The US, on the other hand, has more issues to digest and look at, but none of that should come as a surprise. The US team in Denver was an interesting bunch of players getting a look, and a number of those players might not be on the team in 2014. Some were old, some were young and others were back after long absences. Most had just finished an MLL season, and all should have been prepared to play at the highest levels.
I think some guys’ stock may have gone up a bit (Harrison, Stanwick, Gurnelian) while other guys’ stock may have taken a small dip, but the real test will be the actual tryouts for Team USA, and how the guys can work their way into this team’s system. The TRULY big test exists for the coaching staff, and it revolves around whether or not they can select a team from over 140 quality guys and game plan for what Canada will bring to the table in two years.
Stop With The Excuses:
I’m not going to call anyone out by name here, but the veiled excuse making simply needs to stop. It’s been coming from writers, fans of Team USA and other. Canada is good at lacrosse. Just as good as the US. We need to deal with that and stop making excuses. The players aren’t making excuses. We shouldn’t either. Let’s investigate a few:
The adjustment for the US players from MLL to FIL rules was hard on the US. – Probably true, but I can’t imagine it was harder than the adjustment to international field rules from Summer box lacrosse.
The US players were tired from playing in the MLL. Seems reasonable at first, but since these guys are pro athletes who played 16 games (max) over a couple months, I’m going to assume the ones who played were pretty healthy. Since the US has so much depth, why pick a guy who is hurting any way? Also, Canadians play in the MLL and Summer Box leagues. Does it not affect them too?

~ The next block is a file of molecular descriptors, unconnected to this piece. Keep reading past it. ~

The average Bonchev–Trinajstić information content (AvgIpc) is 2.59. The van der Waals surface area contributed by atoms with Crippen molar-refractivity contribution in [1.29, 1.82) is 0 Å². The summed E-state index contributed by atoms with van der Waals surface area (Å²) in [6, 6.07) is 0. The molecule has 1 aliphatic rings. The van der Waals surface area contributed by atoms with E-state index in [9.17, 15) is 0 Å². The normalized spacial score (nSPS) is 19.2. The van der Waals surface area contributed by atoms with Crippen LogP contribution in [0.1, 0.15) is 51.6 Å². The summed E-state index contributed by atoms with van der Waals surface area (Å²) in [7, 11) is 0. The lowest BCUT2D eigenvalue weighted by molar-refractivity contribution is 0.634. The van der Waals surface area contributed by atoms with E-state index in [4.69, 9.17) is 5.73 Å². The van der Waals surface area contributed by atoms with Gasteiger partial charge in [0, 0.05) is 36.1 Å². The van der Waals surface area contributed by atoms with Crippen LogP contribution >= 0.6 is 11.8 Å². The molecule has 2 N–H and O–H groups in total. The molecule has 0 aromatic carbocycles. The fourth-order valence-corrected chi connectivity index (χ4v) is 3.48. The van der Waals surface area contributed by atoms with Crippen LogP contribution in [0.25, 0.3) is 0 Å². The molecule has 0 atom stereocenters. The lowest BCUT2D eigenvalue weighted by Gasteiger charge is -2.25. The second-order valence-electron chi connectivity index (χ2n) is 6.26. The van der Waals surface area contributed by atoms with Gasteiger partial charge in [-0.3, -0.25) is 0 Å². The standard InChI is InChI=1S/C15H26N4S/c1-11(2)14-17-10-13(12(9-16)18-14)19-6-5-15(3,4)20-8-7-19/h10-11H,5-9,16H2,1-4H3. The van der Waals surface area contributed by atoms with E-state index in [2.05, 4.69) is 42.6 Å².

The US just needed to shoot better. When the vast majority of your shots are from sweeping or dodging middies, your offense can be labeled as predictable. Goalies can lock on to shooters early and if they do their research, they can make a ton of saves. THAT is what happened in Denver. The US needed to threaten the inside more with team possessions THEN work the outside as a second option. Make the other team respect you all over, then play to your strengths… it just seems like a better approach. Saying “the US just needs to drop more shots from middies” simplifies things too much.
The US needs to be younger on defense. I don’t know about this one! The US guys played well for the most part, and their experience certainly helped them out nicely. Michael Evans, Nicky Polanco, Lee Zink and others did well with JGJr and the rest of the attack (most of the time), only giving up a couple of sloppy goals. Overall, they played together, and with more practice could be an excellent group. I would have liked to see more young guys playing for the experience, but the veterans still have it.
In the end, the loss can be laid squarely on the shoulders of the US offense. This is true, and my big reason why the US lost. It was predictable, midfield dominated and lacked off ball movement. It reminded me of the US U19 team in their first game against Canada (which was their first loss ever) this Summer… predictable offensive lacrosse, lacking in good team play. The bright spot here is that in less than a week, the U19 team was able to fix things, so with just under 2 years to go for Team USA, I think they’ll be just fine.
A loss is a loss. All one can do is suck it up, move on and get better. It’s the only way.